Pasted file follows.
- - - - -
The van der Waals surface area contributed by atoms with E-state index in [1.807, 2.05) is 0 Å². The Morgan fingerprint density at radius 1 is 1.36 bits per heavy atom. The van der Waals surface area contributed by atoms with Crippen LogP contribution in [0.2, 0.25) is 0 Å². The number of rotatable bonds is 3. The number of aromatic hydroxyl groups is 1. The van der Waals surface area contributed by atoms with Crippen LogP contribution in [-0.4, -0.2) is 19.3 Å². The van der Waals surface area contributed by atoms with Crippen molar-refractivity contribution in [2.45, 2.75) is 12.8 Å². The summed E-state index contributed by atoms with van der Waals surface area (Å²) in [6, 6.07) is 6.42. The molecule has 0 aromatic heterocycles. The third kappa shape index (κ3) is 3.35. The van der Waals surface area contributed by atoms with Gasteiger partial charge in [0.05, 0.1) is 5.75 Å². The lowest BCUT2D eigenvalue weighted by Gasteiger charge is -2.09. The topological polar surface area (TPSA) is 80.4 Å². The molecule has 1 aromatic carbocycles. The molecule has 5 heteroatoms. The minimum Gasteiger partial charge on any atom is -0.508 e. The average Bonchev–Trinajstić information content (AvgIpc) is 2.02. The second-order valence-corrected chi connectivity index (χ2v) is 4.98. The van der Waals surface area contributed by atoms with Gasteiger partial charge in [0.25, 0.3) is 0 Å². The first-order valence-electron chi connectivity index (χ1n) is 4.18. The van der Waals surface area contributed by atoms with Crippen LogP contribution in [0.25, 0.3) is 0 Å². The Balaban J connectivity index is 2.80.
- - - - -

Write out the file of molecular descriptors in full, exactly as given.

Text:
The van der Waals surface area contributed by atoms with E-state index in [1.807, 2.05) is 0 Å². The Morgan fingerprint density at radius 1 is 1.36 bits per heavy atom. The van der Waals surface area contributed by atoms with Crippen LogP contribution in [0.2, 0.25) is 0 Å². The number of rotatable bonds is 3. The number of aromatic hydroxyl groups is 1. The van der Waals surface area contributed by atoms with Crippen LogP contribution in [-0.4, -0.2) is 19.3 Å². The van der Waals surface area contributed by atoms with Crippen molar-refractivity contribution in [2.45, 2.75) is 12.8 Å². The summed E-state index contributed by atoms with van der Waals surface area (Å²) in [6, 6.07) is 6.42. The molecule has 0 aromatic heterocycles. The third kappa shape index (κ3) is 3.35. The van der Waals surface area contributed by atoms with Gasteiger partial charge in [0.05, 0.1) is 5.75 Å². The lowest BCUT2D eigenvalue weighted by Gasteiger charge is -2.09. The topological polar surface area (TPSA) is 80.4 Å². The molecule has 1 aromatic carbocycles. The molecule has 5 heteroatoms. The minimum Gasteiger partial charge on any atom is -0.508 e. The average Bonchev–Trinajstić information content (AvgIpc) is 2.02. The second-order valence-corrected chi connectivity index (χ2v) is 4.98. The van der Waals surface area contributed by atoms with Gasteiger partial charge in [0.25, 0.3) is 0 Å². The first-order valence-electron chi connectivity index (χ1n) is 4.18. The van der Waals surface area contributed by atoms with Crippen LogP contribution in [0.25, 0.3) is 0 Å². The Balaban J connectivity index is 2.80.